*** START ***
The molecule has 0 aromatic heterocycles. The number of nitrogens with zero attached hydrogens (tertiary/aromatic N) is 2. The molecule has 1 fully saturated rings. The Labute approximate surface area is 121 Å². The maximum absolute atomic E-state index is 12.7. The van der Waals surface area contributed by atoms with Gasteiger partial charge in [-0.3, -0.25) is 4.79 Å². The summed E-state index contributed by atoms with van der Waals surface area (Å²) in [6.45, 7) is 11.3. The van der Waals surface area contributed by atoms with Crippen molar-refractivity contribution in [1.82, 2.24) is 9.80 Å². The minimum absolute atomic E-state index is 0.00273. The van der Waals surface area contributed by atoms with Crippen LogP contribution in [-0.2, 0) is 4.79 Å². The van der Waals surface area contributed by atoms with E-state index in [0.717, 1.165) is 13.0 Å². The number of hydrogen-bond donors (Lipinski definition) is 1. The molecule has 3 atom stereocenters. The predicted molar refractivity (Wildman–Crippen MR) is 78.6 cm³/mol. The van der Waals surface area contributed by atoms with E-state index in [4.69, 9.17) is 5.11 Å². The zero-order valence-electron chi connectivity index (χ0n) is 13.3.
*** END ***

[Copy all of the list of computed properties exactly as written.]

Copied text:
The molecule has 0 aromatic heterocycles. The number of nitrogens with zero attached hydrogens (tertiary/aromatic N) is 2. The molecule has 1 fully saturated rings. The Labute approximate surface area is 121 Å². The maximum absolute atomic E-state index is 12.7. The van der Waals surface area contributed by atoms with Gasteiger partial charge in [-0.3, -0.25) is 4.79 Å². The summed E-state index contributed by atoms with van der Waals surface area (Å²) in [6.45, 7) is 11.3. The van der Waals surface area contributed by atoms with Crippen molar-refractivity contribution in [1.82, 2.24) is 9.80 Å². The minimum absolute atomic E-state index is 0.00273. The van der Waals surface area contributed by atoms with Crippen LogP contribution in [-0.2, 0) is 4.79 Å². The van der Waals surface area contributed by atoms with E-state index in [0.717, 1.165) is 13.0 Å². The number of hydrogen-bond donors (Lipinski definition) is 1. The molecule has 3 atom stereocenters. The predicted molar refractivity (Wildman–Crippen MR) is 78.6 cm³/mol. The van der Waals surface area contributed by atoms with E-state index in [4.69, 9.17) is 5.11 Å². The zero-order valence-electron chi connectivity index (χ0n) is 13.3.